Man Found Guilty Of Attacking Barrow MP
5 June 2019, 07:53 | Updated: 5 June 2019, 07:55
A judge told Michael Wilkes he wasn't a credible witness
A man who claimed Barrow MP John Woodcock "threw himself" to the floor during an argument to fabricate an assault has been found guilty of battery.
District Judge Gerald Chalk found Michael Wilkes, that he wasn't a 'credible witness'.
The altercation happened in Ambleside, last June.
Mr Woodcock fell backwards on to the steps of a chemist's shop and received a 1cm graze to his right knee and a bruised elbow, Barrow Magistrates' Court heard.
Giving evidence, the MP said that Wilkes's account that he had taken a dive was "totally ridiculous".
Peter Bardsley, prosecuting, said Mr Woodcock and his partner, Isabel Hardman - assistant editor of The Spectator magazine - were driving through the Lake District town at about 7.30pm when they said two men stepped in front of the vehicle as Ms Hardman negotiated a blind corner.
Ms Hardman told the court via videolink that she was forced to brake suddenly, but that people normally did not hear her electric Nissan Leaf car approaching.
She said both men gesticulated and swore at her.
She said: "I was cross they had been so angry because I was driving carefully. It had annoyed me that that they were trying to make out it was my fault."
The journalist said she planned to wind down her window and "tell them off" before Mr Woodcock decided he wanted to get out of the car and speak to them.
Her view of what happened next was obscured, she said, but she saw Mr Woodcock "flying back very quickly and landing like he had been pushed or thrown there".
Mr Woodcock told the court Wilkes and another man, Perry Singleton, "marched" towards him in a confrontational manner.
He said said he was pushed twice to the chest by Mr Singleton - who denied he touched the MP.
Then Wilkes pushed him with "considerably more force", he said.
He said: "It was all very sudden. I guess I fell backwards and I hit my right knee on the step which must have been just behind us."
Steven Hill, a holidaymaker who was passing by at the time, told the court he saw Mr Woodcock being pushed over after a heated discussion with two younger men.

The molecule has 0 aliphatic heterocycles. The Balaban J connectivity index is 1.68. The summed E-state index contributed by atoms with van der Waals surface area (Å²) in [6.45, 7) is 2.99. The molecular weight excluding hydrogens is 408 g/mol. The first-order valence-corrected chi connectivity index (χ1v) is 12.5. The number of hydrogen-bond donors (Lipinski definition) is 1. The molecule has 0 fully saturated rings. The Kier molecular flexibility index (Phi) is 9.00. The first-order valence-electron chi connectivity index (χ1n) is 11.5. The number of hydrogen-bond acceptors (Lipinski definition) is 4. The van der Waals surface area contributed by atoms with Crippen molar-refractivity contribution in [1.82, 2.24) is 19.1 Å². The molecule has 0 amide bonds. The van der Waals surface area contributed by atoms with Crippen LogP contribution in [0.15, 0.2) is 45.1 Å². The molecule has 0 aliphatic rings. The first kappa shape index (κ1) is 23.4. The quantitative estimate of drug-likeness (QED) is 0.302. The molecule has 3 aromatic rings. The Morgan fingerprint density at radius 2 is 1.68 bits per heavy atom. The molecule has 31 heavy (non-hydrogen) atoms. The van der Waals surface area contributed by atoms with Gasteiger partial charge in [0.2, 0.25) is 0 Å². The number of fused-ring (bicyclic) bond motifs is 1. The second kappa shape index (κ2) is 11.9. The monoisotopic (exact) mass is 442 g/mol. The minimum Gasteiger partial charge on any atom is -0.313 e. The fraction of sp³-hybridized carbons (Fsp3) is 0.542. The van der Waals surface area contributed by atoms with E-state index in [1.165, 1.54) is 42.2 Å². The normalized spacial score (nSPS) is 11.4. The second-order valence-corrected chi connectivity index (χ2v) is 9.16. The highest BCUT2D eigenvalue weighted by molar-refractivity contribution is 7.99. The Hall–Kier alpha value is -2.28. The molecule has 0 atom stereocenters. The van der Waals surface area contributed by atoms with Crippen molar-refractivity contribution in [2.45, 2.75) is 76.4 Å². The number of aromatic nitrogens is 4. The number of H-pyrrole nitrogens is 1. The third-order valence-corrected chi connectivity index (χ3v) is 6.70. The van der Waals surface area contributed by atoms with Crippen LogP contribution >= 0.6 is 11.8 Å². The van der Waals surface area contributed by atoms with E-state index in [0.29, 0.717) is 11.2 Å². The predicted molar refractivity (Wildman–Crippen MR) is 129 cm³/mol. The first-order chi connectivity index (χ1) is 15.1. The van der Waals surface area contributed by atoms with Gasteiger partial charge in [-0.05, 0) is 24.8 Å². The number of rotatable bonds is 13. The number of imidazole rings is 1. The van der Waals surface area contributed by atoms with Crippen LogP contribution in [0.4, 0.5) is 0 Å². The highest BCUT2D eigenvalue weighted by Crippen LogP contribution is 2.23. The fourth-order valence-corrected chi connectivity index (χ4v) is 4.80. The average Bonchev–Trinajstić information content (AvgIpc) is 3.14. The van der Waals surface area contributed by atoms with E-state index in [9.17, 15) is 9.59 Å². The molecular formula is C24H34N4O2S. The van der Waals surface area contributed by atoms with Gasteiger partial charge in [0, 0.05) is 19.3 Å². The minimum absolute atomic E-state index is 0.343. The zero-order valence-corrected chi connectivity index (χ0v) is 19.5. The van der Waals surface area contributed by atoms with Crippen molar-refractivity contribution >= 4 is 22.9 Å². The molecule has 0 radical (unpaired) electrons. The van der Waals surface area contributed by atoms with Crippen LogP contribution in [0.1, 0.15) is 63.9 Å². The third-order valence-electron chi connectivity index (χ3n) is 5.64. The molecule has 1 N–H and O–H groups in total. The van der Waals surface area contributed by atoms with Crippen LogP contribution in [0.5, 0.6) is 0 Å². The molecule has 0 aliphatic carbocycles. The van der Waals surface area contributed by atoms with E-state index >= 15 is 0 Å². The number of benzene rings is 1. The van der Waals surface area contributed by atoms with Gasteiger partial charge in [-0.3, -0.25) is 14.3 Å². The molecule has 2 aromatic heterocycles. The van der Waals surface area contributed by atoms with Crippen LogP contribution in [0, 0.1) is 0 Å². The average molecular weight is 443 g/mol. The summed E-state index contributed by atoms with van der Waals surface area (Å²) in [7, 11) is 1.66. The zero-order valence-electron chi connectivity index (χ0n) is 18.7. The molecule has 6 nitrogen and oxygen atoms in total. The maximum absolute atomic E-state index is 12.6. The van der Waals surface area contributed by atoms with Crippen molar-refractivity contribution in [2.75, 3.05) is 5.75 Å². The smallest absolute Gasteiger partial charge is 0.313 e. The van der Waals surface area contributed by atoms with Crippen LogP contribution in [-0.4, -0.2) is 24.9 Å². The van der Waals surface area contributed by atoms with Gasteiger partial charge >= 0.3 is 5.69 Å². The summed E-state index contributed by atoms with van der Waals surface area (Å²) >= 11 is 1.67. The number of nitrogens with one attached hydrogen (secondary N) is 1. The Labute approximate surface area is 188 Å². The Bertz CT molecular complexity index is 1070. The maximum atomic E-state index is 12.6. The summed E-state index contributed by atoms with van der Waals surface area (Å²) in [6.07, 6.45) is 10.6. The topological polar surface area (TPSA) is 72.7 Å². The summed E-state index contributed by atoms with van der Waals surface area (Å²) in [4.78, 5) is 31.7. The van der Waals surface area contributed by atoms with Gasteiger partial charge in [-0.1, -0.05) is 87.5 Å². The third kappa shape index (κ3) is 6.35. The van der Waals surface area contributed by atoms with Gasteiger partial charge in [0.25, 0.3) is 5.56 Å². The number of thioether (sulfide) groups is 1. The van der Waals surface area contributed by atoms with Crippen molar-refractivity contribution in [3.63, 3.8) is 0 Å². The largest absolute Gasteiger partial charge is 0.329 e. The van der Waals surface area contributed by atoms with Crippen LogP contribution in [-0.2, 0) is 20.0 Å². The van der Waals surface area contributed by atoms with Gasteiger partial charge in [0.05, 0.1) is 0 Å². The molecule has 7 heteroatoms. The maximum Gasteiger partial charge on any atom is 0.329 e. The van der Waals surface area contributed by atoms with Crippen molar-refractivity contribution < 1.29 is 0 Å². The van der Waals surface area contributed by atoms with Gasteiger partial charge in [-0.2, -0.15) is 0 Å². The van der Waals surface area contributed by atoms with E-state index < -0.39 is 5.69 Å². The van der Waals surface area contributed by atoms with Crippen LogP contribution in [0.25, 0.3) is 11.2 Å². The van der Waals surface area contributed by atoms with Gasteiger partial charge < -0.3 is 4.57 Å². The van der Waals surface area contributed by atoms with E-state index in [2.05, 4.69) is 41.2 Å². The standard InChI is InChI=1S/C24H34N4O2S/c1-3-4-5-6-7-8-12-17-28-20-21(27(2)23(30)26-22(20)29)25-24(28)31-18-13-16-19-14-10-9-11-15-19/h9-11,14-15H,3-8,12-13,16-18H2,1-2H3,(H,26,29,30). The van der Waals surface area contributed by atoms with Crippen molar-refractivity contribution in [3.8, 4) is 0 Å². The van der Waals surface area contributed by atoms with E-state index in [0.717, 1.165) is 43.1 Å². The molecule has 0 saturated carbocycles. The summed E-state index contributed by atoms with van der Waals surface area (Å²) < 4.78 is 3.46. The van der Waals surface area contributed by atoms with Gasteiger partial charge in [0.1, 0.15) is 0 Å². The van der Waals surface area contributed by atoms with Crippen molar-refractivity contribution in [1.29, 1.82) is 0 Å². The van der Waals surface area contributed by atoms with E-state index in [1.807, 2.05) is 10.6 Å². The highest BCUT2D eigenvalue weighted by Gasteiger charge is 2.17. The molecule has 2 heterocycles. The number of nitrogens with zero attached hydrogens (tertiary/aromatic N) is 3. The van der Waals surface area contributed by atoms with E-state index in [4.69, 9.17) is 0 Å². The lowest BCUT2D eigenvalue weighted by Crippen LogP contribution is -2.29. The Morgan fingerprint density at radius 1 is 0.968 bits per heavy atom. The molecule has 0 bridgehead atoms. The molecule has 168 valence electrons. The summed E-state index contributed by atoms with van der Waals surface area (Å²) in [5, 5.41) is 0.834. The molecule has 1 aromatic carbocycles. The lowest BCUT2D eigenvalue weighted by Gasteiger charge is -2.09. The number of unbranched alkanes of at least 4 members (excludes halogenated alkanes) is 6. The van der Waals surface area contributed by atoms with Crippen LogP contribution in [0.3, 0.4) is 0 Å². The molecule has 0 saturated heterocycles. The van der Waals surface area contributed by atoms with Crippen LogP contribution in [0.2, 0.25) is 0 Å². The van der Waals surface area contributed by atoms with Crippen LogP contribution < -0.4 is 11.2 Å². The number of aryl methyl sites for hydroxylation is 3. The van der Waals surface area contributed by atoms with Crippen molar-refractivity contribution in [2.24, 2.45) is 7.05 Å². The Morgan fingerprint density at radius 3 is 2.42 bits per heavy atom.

Mr Woodcock said he later followed both men into the nearby Churchill Inn pub to discover their identity and Wilkes gave him a false name.
The next day the MP said he tracked the pair down via Twitter and both were later arrested.
Mr Woodcock disagreed with Trystan Roberts, defending Wilkes, that neither his client or Mr Singleton had shouted abuse at the vehicle.
Mr Roberts said the MP had been assaulted previously and had received "some fairly positive feedback" in being hailed as a "have a go hero".
He said: "You have taken yourself to the floor to claim you have been assaulted."
"That's totally ridiculous," replied Mr Woodcock.
Mr Roberts continued: "Not long before this you lost the whip of the (Labour) party and you felt you were a have a go hero."
Mr Woodcock said: "With due respect that's totally ridiculous. The number of things that we have to deal with in our public life and in our private life, the idea that we would open ourselves to something like this by manufacturing something is totally absurd."
Wilkes told police he accepted he made a "stupid" hand gesture towards the vehicle and that he had drank five or six pints of lager by the time of the incident.
He said he was "a little tipsy but not out of control".
He went on to say the only physical contact came as Mr Woodcock blocked his path on the narrow pavement after the MP got out of the vehicle.
Wilkes said: "I put my hand on the top of his arm and pushed him to one side, not with a lot of force.
"There was a pause and he just threw himself to the floor. It was a bit surreal ... and then he shouted to his girlfriend to 'video this, video this'. It was like he was trying to get some sort of reaction and some sort of evidence he had been assaulted."
The defendant said he recognised the MP and said he had voted for him.
Sentencing Wilkes, of Headland Rise, Walney, to a 12-month community order, the judge said he did not find him to be a "credible witness" in his evidence.
He said "I accept this was not pre-meditated but I believe the misuse of alcohol may have led to this incident."
Wilkes must complete 60 hours of unpaid work and pay £150 compensation and £705 court costs.
Mr Woodcock quit as a Labour MP last July after the party suspended him over claims that he sent inappropriate messages to a former female member of staff, which he denies.